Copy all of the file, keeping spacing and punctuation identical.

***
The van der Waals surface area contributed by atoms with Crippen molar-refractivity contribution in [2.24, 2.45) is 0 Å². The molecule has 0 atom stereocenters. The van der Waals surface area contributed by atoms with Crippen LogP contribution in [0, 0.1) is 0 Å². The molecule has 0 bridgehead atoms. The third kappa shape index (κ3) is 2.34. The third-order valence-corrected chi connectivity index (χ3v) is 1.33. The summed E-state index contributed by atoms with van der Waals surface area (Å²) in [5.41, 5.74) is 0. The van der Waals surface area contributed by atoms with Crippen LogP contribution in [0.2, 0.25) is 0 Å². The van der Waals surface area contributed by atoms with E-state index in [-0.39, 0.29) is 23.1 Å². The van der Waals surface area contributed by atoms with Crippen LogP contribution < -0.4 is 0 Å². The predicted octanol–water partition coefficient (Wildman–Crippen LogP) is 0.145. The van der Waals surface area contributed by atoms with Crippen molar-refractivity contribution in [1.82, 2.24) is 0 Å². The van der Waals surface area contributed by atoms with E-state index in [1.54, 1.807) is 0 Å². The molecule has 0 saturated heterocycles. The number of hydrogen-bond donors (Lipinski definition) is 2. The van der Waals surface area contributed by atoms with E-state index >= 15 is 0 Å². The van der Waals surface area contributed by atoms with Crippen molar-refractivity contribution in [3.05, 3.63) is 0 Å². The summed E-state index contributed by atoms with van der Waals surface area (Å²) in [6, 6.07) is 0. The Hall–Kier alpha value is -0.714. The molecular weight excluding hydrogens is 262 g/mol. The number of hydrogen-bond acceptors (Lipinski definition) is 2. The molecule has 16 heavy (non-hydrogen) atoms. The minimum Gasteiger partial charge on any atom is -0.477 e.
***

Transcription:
The van der Waals surface area contributed by atoms with Crippen molar-refractivity contribution in [2.24, 2.45) is 0 Å². The molecule has 0 atom stereocenters. The van der Waals surface area contributed by atoms with Crippen LogP contribution in [0, 0.1) is 0 Å². The molecule has 0 bridgehead atoms. The third kappa shape index (κ3) is 2.34. The third-order valence-corrected chi connectivity index (χ3v) is 1.33. The summed E-state index contributed by atoms with van der Waals surface area (Å²) in [5.41, 5.74) is 0. The van der Waals surface area contributed by atoms with Crippen LogP contribution in [0.2, 0.25) is 0 Å². The van der Waals surface area contributed by atoms with E-state index in [-0.39, 0.29) is 23.1 Å². The van der Waals surface area contributed by atoms with Crippen LogP contribution < -0.4 is 0 Å². The predicted octanol–water partition coefficient (Wildman–Crippen LogP) is 0.145. The van der Waals surface area contributed by atoms with Crippen molar-refractivity contribution in [1.82, 2.24) is 0 Å². The van der Waals surface area contributed by atoms with E-state index in [1.54, 1.807) is 0 Å². The molecule has 0 saturated heterocycles. The number of hydrogen-bond donors (Lipinski definition) is 2. The van der Waals surface area contributed by atoms with E-state index >= 15 is 0 Å². The van der Waals surface area contributed by atoms with Crippen molar-refractivity contribution in [3.05, 3.63) is 0 Å². The summed E-state index contributed by atoms with van der Waals surface area (Å²) in [6, 6.07) is 0. The Hall–Kier alpha value is -0.714. The molecular weight excluding hydrogens is 262 g/mol. The number of hydrogen-bond acceptors (Lipinski definition) is 2. The molecule has 16 heavy (non-hydrogen) atoms. The minimum Gasteiger partial charge on any atom is -0.477 e.